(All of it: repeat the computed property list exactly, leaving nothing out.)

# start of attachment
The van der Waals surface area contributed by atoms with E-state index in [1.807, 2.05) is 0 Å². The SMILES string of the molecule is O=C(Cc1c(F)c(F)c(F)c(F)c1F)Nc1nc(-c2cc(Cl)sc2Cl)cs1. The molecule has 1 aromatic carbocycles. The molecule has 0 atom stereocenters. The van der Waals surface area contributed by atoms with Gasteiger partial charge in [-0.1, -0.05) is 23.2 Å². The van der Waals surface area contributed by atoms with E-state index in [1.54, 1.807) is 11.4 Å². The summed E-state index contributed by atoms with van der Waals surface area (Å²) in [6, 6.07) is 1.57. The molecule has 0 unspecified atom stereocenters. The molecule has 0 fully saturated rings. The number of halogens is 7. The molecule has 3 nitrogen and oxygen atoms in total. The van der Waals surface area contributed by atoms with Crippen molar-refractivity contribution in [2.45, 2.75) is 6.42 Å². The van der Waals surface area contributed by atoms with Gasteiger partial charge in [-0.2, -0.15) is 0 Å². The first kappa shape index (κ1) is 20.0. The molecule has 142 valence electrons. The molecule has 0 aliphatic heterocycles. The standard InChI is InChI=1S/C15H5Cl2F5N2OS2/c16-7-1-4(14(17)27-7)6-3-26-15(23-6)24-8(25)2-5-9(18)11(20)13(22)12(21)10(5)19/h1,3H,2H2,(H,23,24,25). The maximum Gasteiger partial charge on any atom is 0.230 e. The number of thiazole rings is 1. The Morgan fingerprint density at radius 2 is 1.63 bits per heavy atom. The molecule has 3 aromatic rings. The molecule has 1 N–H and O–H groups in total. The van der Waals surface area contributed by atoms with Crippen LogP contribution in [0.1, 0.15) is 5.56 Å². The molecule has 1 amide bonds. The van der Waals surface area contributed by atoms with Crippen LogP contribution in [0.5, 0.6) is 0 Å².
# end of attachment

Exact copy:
The van der Waals surface area contributed by atoms with E-state index in [1.807, 2.05) is 0 Å². The SMILES string of the molecule is O=C(Cc1c(F)c(F)c(F)c(F)c1F)Nc1nc(-c2cc(Cl)sc2Cl)cs1. The molecule has 1 aromatic carbocycles. The molecule has 0 atom stereocenters. The van der Waals surface area contributed by atoms with Gasteiger partial charge in [-0.1, -0.05) is 23.2 Å². The van der Waals surface area contributed by atoms with E-state index in [1.54, 1.807) is 11.4 Å². The summed E-state index contributed by atoms with van der Waals surface area (Å²) in [6, 6.07) is 1.57. The molecule has 0 unspecified atom stereocenters. The molecule has 0 fully saturated rings. The number of halogens is 7. The molecule has 3 nitrogen and oxygen atoms in total. The van der Waals surface area contributed by atoms with Crippen molar-refractivity contribution in [2.45, 2.75) is 6.42 Å². The van der Waals surface area contributed by atoms with Gasteiger partial charge in [-0.2, -0.15) is 0 Å². The first kappa shape index (κ1) is 20.0. The molecule has 142 valence electrons. The molecule has 0 aliphatic heterocycles. The standard InChI is InChI=1S/C15H5Cl2F5N2OS2/c16-7-1-4(14(17)27-7)6-3-26-15(23-6)24-8(25)2-5-9(18)11(20)13(22)12(21)10(5)19/h1,3H,2H2,(H,23,24,25). The maximum Gasteiger partial charge on any atom is 0.230 e. The number of thiazole rings is 1. The Morgan fingerprint density at radius 2 is 1.63 bits per heavy atom. The molecule has 3 aromatic rings. The molecule has 1 N–H and O–H groups in total. The van der Waals surface area contributed by atoms with Crippen LogP contribution in [0.1, 0.15) is 5.56 Å². The molecule has 1 amide bonds. The van der Waals surface area contributed by atoms with Crippen LogP contribution in [0.5, 0.6) is 0 Å².